COX, ROSS, fur trader and author; b. 1793 in Dublin, son of Samuel Cox and Margaret Thorpe; m. 1819 Hannah Cumming; d. 1853 in Dublin.
The details of Ross Cox’s youth and his arrival in North America remain obscure. Having left Ireland at an early age, he was in New York in 1811, when John Jacob Astor’s Pacific Fur Company was making arrangements for its second supply ship, the Beaver, to be sent to the northwest coast. Cox, who was “captivated with the love of novelty, and the hope of speedily realising an independence in the supposed El Dorado” of the northwest fur trade, signed on as clerk with the company at a salary of $100 per year. In October 1811 he sailed with a party under John Clarke aboard the Beaver for Fort Astoria (Astoria, Oreg.). The vessel arrived in May 1812 and, at the end of June, Cox left with Clarke and three other clerks for the Spokane River to set up a post near the North West Company’s Spokane House (near Spokane, Wash.). The journey was long and hazardous, and Cox, a small and somewhat corpulent man, had difficulty maintaining the pace set by the more experienced Clarke. Near the junction of Cow Creek and the Palouse River he was separated from the other members of the group, who, following an unsuccessful search, continued on to the Spokane River. After wandering for 14 days on foot, he found his way to this river where, hungry and dangerously exhausted, he rejoined the party.
Cox passed the summer months at the new PFC post, Spokane, slowly regaining his strength. In October he left with another clerk for a trading expedition in the Flathead country to counter the NWC activity at Saleesh House (near Thompson, Mont.). He returned to Spokane where he spent the winter and then, at the end of May 1813, made the journey back to Fort Astoria with the party carrying the produce of the winter’s trade. The fort was short of provisions and because of the state of war between Great Britain and the United States its position was seriously threatened by both British naval control of the west coast and the aggressive competition of the NWC, trading under the British flag. In the face of these difficulties, on 25 June 1813 the company partners at Astoria offered to cancel the contracts of Cox and two other clerks if they could find employment elsewhere. Cox apparently took advantage of this proposition to secure a position with the NWC, and early in July he left with Joseph Larocque* to provision the NWC posts at Spokane House and in the Okanagan. The party returned to Fort Astoria in the fall and Cox was there when John George McTavish* negotiated the NWC’s purchase of all of the PFC’s holdings.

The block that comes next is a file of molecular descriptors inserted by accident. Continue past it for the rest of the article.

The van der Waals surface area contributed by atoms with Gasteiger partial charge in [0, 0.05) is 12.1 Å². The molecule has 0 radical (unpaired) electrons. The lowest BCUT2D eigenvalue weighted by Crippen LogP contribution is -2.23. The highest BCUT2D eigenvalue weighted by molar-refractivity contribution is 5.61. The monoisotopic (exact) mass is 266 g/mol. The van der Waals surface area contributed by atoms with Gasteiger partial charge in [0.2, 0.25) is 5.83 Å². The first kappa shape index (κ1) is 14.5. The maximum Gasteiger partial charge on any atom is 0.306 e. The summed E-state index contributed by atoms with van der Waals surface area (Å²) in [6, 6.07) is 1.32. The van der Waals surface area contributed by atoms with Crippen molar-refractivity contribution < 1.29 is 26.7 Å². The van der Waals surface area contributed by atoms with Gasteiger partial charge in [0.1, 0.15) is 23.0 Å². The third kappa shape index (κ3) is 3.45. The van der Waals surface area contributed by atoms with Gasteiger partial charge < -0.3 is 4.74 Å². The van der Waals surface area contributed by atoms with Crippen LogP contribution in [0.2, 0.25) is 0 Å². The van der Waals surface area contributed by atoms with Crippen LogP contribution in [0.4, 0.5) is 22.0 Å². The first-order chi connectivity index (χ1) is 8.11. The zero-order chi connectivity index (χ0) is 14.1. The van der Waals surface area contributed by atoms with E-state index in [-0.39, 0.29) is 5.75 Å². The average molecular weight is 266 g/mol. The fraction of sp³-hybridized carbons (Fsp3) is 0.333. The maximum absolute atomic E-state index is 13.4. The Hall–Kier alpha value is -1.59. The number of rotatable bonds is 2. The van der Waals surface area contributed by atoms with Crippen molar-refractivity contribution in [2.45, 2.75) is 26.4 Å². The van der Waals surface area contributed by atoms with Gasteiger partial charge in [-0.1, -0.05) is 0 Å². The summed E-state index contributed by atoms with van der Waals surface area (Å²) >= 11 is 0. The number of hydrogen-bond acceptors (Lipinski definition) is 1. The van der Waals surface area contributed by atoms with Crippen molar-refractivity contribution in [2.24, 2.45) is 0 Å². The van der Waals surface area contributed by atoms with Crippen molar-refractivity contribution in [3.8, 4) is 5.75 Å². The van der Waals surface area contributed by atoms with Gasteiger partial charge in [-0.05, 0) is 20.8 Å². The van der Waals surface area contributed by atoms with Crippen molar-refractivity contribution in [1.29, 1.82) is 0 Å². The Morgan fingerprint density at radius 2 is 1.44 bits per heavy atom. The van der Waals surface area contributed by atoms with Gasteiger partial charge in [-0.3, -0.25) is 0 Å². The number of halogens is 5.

In the employ of the NWC, Cox made a number of trips up the Columbia River accompanying Finan McDonald, James Keith, Alexander Stewart, James McMillan, and other NWC servants, before being given the charge of Fort Okanagan (Wash.) in April 1816. Towards the end of that summer, however, he submitted his resignation and in April 1817, after having spent the winter at Fort Okanagan, he left with the overland party, which included Angus Bethune and Duncan McDougall*, for Fort William (Thunder Bay, Ont.), and then continued on to Montreal. After unsuccessfully soliciting a position with the Hudson’s Bay Company through the influence of Colin Robertson*, Cox returned to Dublin late in 1818 or early in 1819 where he found employment as a clerk in the main police office. He also worked as the Dublin correspondent for the Morning Herald (London) up to 1837 and remained in Ireland until his death in 1853.
In 1831 Cox published his Adventures on the Columbia, the second narrative prepared by an employee of the PFC on the northwest coast, Gabriel Franchère*’s Relation d’un voyage à la côte du nord-ouest de l’Amérique septentrionale having appeared in 1820. Cox’s account was an immediate success and re-editions soon appeared, both in London and in New York. Written in a journalistic style, his tale is thrilling and at the same time very human. However, prepared many years after the events, and constructed from memory and hearsay, the account often credits Cox with an importance out of proportion to his position and is chronologically inaccurate in places. He was not, for instance, as his narrative would suggest, present at Fort Astoria when the lone survivor of the ill-fated Tonquin arrived in August 1813 to relate the massacre of the crew by Indians in June 1811 [see Jonathan Thorn*]. Yet in spite of its factual weaknesses, there is much of value in the work. He presents a day-to-day account of the operations of both the PFC and the NWC in the early years of the trade west of the Rocky Mountains. His descriptions of the Indians and of the country, as well as his vivid portrayal of the life of the traders, its hardships, boredom, and dangers, remain of interest.
Ross Cox is the author of Adventures on the Columbia, which also appeared under the title The Columbia River; or, scenes and adventures during a residence of six years on the western side of the Rocky Mountains, among various tribes of Indians hitherto unknown; together with a journey across the American continent, ed. E. I. and J. R. Stewart (Norman, Okla., ).
Docs. relating to NWC (Wallace). Gabriel Franchère, Relation d’un voyage à la côte du nord-ouest de l’Amérique septentrionale, dans les années 1810, 11, 12, 13 et 14, Michel Bibaud, édit. (Montréal, 1820). HBRS, 2 (Rich and Fleming). A. Ross, Adventures on the Columbia. David Thompson, David Thompson’s narrative, 1784–1812, ed. R. [G.] Glover (new ed., Toronto, 1962). H. H. Bancroft [and H. L. Oakes], History of the northwest coast (2v., San Francisco, 1884), 2. Rich, Hist. of HBC. Robert Rumilly, La Compagnie du Nord-Ouest, une épopée montréalaise (2v., Montréal, 1980). W. S. Wallace, “A note on Ross Cox,” CHR, 14 (1933): 408.